top of page
Search

Top 5 Reasons All Livestock Guardian Dogs Should Have Hip Testing


The photo on the left is "Fuzz", the photo on the right is "Topaz." Fuzz has terrible hips while Topaz has excellent hips.

All livestock guardian dogs should have hip testing because this is the BEST way to protect their ability to be sound on into old age. All livestock guardian dogs are at risk of developing arthritis. Hip testing provides owners with clarity about how big a risk factor their own dogs have.


This full understanding of this one dog's conformation allows an owner to become proactive to reduce the risks as his LGD does his very important work. Many LGD owners believe that they can observe their dog and know if the hip joints are well formed. This is absolutely untrue.


This photograph shows why the mechanical movement of these two dogs walking or running is very different. I have termed the dog on the left as having "affordable hips" because he was moderately priced and produced by a breeder who does not believe and of her dogs should have their hips tested. She sites both expense and pain to the dog in the exam process as her reasons. When informed that two pups in Fuzz's litter had major hip problems she declined to make changes in her breeding program based on this physical proof and continued to breed Fuzz's sire and dam. To compare the quality of the hips of both dogs here, look at where the top of the long leg bone meets the dog's pelvis.


The video below is Fuzz walking at 5 months of age, just shortly after he was sold as a working dog. Notice how much extra movement he has with every step he takes. Seeing a pup like this is heartbreaking and much less likely to happen when pups are produced from hip tested parents.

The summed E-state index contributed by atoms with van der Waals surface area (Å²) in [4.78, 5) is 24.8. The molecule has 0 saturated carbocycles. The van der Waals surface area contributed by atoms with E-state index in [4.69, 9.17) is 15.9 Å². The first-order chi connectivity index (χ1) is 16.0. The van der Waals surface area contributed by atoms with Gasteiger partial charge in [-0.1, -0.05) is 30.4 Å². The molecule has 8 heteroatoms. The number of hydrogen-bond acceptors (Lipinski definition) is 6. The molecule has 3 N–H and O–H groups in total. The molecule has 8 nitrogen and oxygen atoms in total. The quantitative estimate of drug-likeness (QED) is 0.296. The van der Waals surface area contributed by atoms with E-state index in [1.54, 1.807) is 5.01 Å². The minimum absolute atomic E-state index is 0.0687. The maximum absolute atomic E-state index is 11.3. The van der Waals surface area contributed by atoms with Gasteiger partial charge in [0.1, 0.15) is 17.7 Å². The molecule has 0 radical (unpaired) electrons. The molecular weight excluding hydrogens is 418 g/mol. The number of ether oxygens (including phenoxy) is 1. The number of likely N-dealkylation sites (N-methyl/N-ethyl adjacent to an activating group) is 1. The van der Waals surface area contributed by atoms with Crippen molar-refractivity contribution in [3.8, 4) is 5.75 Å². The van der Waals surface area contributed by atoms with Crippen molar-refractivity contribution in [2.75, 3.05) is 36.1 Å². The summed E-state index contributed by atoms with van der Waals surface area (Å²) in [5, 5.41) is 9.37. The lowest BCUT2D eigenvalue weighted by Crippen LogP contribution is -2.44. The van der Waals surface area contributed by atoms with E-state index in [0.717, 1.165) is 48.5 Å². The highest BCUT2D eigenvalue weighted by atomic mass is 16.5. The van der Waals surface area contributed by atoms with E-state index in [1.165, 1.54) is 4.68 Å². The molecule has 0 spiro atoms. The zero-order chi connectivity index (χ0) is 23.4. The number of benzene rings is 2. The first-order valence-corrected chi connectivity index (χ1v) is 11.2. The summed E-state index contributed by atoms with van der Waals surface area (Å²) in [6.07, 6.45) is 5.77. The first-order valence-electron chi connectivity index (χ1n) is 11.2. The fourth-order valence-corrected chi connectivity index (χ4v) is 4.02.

For the dog on the left (Fuzz) his body weight is mostly supported by ligaments and soft tissue, rather than well-seated the the deep, round hip socket as they should be. He was sold at five months of age with the breeder's description of being a "calm pup." What is true is that, even at that tender age, he was in significant pain every time he stood or walked. Calm indeed; he exhibited very minimal play or chase behaviors because moving was painful.


The radiograph below belongs to Fuzz's sibling. Two registered pups were purchased by a prominent breeder of this breed. What would you do?]



The dog on the right (Topaz) has a lot of bone supporting her weight and movement with very little extraneous friction possible. It doesn't take a radiographic specialist to clearly see how the hips of these two working dogs will influence their lives going forward. Which dog would you like to own? If Fuzz had been sold to you what would you do now?


Let's take a look at the top five reasons all LGDs should have hip testing:


#1 - Arthritis is a probability in joints that are malformed because of the friction associated with the increased movement in the joint than would be typical in a well-formed joint. This is one of the main reasons all livestock guardian dogs should have hip testing. Forward management of dogs with imperfect hips can consist of weight management, which lessens the physical load on the joints, as well as the use of joint supplements that lessen the friction that movement in the joint causes. These supplements are useful before the dog shows clinical signs of pain, not after. 


Knowing how to create your dog's one best life based on the radiographic evidence of hip testing can give you and your dogs more years of productivity. 

If a dog shows evidence of pain, a veterinarian needs to be involved. Radiographs should be taken to provide a baseline evaluation of the degree of arthritis present. This will provide information about the degree of pain the dog is dealing with. This is necessary because this may dictate the appropriate pain medication and the amount.